Diderot’s “Materialism”: About the Potential of an Epistemological Affinity
The lecture emerges from a recently finished book manuscript that tries to reconstruct an epistemological outline in the late 18th century which, on the one hand, seems remote from present-day knowledge and concerns (especially in its quest for “materialism”) but which, on the other hand, may offer certain perspectives that may inspire (rather than “define”) present-day intellectual trajectories.
Hans Ulrich Gumbrecht is the Albert Guérard Professor in Literature in the Departments of Comparative Literature and of French & Italian (and by courtesy, he is affiliated with the Department of Iberian and Latin American Cultures/ILAC, the Department of German Studies, and the Program in Modern Thought & Literature). As a scholar, Gumbrecht focuses on the histories of the national literatures in Romance language (especially French, Spanish, and Brazilian), but also on German literature, while, at the same time, he teaches and writes about the western philosophical tradition (almost exclusively on non-analytic philosophy) with an emphasis on French and German nineteenth- and twentieth-century texts. In addition, Gumbrecht tries to analyze and to understand forms of aesthetic experience in 21st-century everyday culture. Over the past forty years, he has published more than two thousand texts, including books, translated into more than twenty languages. In Europe and in South America, Gumbrecht has a presence as a public intellectual; whereas, in the academic world, he has been acknowledged with Honorary Doctorates (ten in all) from universities in Canada, Denmark, Germany, Hungary, Portugal, Russia, and Georgia; with the most recent from Leuphana Universität Lüneburg (Germany) in July 2017. He has also held a large number of visiting professorships, at the Collège de France, University of Lisbon, University of Manchester, and the Catholic University of Rio de Janeiro, among others. In the spring of 2017, he was a Martin Buber Fellow at the Hebrew University of Jerusalem, Israel. He recently taught in the Stanford’s Bing Overseas Program at the campus in Santiago, Chile (spring quarter 2018). [Source: Stanford University webpage]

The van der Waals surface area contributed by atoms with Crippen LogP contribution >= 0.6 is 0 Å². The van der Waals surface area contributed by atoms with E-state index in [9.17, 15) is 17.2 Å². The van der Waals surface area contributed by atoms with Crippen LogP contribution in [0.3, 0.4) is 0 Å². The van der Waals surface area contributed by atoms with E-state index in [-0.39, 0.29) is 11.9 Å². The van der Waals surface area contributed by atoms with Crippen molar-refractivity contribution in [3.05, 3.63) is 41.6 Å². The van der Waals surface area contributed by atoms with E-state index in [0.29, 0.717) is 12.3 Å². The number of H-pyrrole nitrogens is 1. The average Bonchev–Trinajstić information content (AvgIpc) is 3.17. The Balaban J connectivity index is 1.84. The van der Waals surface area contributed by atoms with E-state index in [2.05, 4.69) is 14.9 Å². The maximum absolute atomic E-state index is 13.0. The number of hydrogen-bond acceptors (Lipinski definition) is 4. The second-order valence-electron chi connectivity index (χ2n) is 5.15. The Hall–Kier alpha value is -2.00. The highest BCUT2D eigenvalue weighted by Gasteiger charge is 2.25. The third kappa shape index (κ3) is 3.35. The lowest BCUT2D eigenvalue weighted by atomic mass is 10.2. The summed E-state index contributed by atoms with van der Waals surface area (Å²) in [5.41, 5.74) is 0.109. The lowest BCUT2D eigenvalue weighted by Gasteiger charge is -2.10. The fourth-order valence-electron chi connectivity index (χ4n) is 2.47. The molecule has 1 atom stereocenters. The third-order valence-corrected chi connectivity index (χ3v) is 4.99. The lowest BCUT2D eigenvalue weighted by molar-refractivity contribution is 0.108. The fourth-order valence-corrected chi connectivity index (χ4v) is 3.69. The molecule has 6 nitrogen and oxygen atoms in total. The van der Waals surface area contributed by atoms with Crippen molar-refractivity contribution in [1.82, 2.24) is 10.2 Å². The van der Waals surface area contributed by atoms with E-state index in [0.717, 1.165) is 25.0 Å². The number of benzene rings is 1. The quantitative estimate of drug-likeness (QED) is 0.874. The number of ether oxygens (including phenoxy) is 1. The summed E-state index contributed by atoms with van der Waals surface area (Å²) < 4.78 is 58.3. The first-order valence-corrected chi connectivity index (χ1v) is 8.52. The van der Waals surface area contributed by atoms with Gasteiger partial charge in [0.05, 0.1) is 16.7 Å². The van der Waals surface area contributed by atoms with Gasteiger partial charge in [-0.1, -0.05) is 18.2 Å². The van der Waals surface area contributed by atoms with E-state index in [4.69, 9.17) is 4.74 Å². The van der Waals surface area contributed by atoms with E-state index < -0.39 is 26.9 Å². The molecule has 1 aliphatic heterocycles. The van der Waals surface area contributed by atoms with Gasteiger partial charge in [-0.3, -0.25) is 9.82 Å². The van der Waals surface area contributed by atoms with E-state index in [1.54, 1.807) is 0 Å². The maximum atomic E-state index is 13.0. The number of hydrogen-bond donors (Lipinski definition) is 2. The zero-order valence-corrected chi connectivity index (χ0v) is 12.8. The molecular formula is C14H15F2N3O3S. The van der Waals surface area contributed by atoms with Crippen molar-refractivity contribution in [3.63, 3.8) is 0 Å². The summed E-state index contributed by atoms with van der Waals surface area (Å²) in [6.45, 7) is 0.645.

- Prose of the World: Diderot, Goya, Lichtenberg, and Mozart and an End of Enlightenment. Stanford, CA: Stanford University Press, 2019. [forthcoming]